AI/ML has been around for a long time but recently hit the headlines with ChatGPT which has broken every tech record in the book for a piece of tech that attracts users faster than any other tech ever. If Generative AI is the hot topic of the day though what is happening behind the scenes with more prosaic Fintech use cases. Tristan who is CEO of commodity price predictors and now Insurtech ChAI first joined us in 2016 for an an overview of AI/ML and updated us more recently in 2019 to talk about then hot-topics. What has changed – what is with Generative AI, what are the behind the scenes factors driving change, how are fintechs being invested and indeed how is investment in Fintech being affected by AI?
We first heard from Tristan a long-term academic and Fintech-er in the whole AIML realm in 2016 for an overview of the topic which has remained in the top 5 most downloaded episodes of all time. In 2019 re joined us to discuss hot topics in AIML in particular prediction, explicability, alt. Data sources and self learning.
Three factors have been driving an astonishing rate of change – computing power (NVIDIA been increasing by a factor of 10 every year in recent years), an abundance of data sources beyond all recognition even a few years ago and advances in computer science – not least of which Transformers (the T in GPT and a leap forward from RNNs), so-called self-attention and RLHF – reinforcement learning from human feedback. In the image space the likes of, GANs (Generative Adversarial Networks), Latent Diffusion Models and the clever use of efficiency gains.
Taking the current eye-catcher as a metric GPT1 was released in 2018, GPT2 in 2019 and GPT3 in 2020 with its offshoot ChatGPT in 2022. GPT3 has 176bn parameters compared to GPT2’s 1.5bn and was trained on 570GB of data compared to 40GB. Huuuge changes.
But this is just the sexiest, most public face of AIML which as a whole has been finally one might say getting somewhere are computing power continues to increase. As we heard in LFP219 the ex-GCHQ-ers at Ripjar have a database of 18bn news articles which they can process. Once one gets to this kind of scale of computing then – even avoiding the unfortunate anthropomorphism implicit in terms like intelligence or learning – if we simply revert to the oldskool term data processing then we are getting to a stage where the results from data processing are truly phenomenal. Even I have shifted to keeping track of the latest developments having been pretty sniffy about the uber-hype of a field that generally failed in most of its initial objectives set out by pioneers in the 60s.
Topics discussed include:
- experiences using ChatGPT – Case Study with monetary policy in economics
- the need to “learn to dance” with Generative AI systems
- comparison with the early search engines – cf now there is a verb “to Google”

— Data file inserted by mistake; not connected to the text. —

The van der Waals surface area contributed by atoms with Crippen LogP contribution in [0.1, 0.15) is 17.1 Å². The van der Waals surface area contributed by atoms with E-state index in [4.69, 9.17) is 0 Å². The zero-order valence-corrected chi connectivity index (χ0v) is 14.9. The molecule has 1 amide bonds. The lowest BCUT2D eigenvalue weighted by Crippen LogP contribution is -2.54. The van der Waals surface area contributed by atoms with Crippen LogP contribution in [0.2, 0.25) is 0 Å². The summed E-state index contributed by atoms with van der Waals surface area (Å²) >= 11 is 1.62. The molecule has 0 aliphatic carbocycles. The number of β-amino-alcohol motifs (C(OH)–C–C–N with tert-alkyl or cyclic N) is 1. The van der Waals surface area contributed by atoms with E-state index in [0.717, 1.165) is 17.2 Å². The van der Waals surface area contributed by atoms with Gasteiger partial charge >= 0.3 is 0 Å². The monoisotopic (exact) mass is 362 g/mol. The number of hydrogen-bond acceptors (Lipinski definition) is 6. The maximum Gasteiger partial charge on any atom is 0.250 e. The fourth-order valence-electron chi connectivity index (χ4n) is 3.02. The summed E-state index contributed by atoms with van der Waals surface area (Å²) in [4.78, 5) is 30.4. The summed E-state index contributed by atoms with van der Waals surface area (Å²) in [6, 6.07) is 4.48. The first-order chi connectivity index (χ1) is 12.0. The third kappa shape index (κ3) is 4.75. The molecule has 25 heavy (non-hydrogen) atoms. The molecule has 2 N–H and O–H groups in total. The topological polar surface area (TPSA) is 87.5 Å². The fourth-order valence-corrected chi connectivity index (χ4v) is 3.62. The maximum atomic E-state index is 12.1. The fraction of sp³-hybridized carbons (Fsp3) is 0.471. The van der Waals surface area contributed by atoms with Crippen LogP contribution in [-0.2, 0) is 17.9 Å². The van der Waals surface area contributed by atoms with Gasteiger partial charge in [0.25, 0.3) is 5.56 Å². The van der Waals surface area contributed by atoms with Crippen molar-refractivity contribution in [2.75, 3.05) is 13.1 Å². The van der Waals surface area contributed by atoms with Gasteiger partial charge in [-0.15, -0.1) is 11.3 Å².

- the challenge of tying up Generative AI systems to the real world and hence late to the party and suitable for a subcategory of use cases
- media hysteria in re as a phenomenon
- machines making us machines
- one of the unmentioned reasons behind its success is that much of human thinking/discourse right now is bland and predictable
- Barnum statements
- Tristan’s overview of AI changes over the past four years
- way more pervasive
- field now so broad it’s hard to be an expert in all subsilos
- people no longer afraid of it nor hypnotised by it
- people less sceptical re fund-raising an rather view it as something that should be using it by default
- cloud means that everyone can become a data scientist at much lower entry costs
- Tristan has changed his mind over concern about not sufficiently sophisticated users of cloud AI tools – in particular the leap forwards in user interfaces
- so many people have used them the interface has been perfected
- the importance however of domain understanding if less so AI understanding
- explicability remains highly important but quite often you can retrofit explanations to an AI system’s output
- furthermore human understanding is generally limited to “Key factors” and “ranked by importance” rather than anything more complicated hence the need to map onto such a framework when explaining it anyway
- how retrofitting works
- the explosion of data sources and the implications – eg satellite data
- implications of this for the field – excess choice isn’t always a good thing even if barriers to entry have been lowered
- spurious correlations in neural nets cf hallucinations in generative AI
- notable examples being that the number of Nick Cage films correlates with the number of drownings in US swimming pools
- autopilot systems cannot be generative systems due to reliability challenges – it doesnt matter if you get a wrong chat response it does if you crash into a tree
- the artificial media hype cycle as well as emergence thereof in social media
- future developments
- hottest tip/best bet – quantum computing + machine learning
- what would be a huge surprise – sentience (a category error as per 2023 New Year Special)
- ChAI developments and moves into Insurtech and productisation for producers in hedging real world exposures
And much much more 🙂
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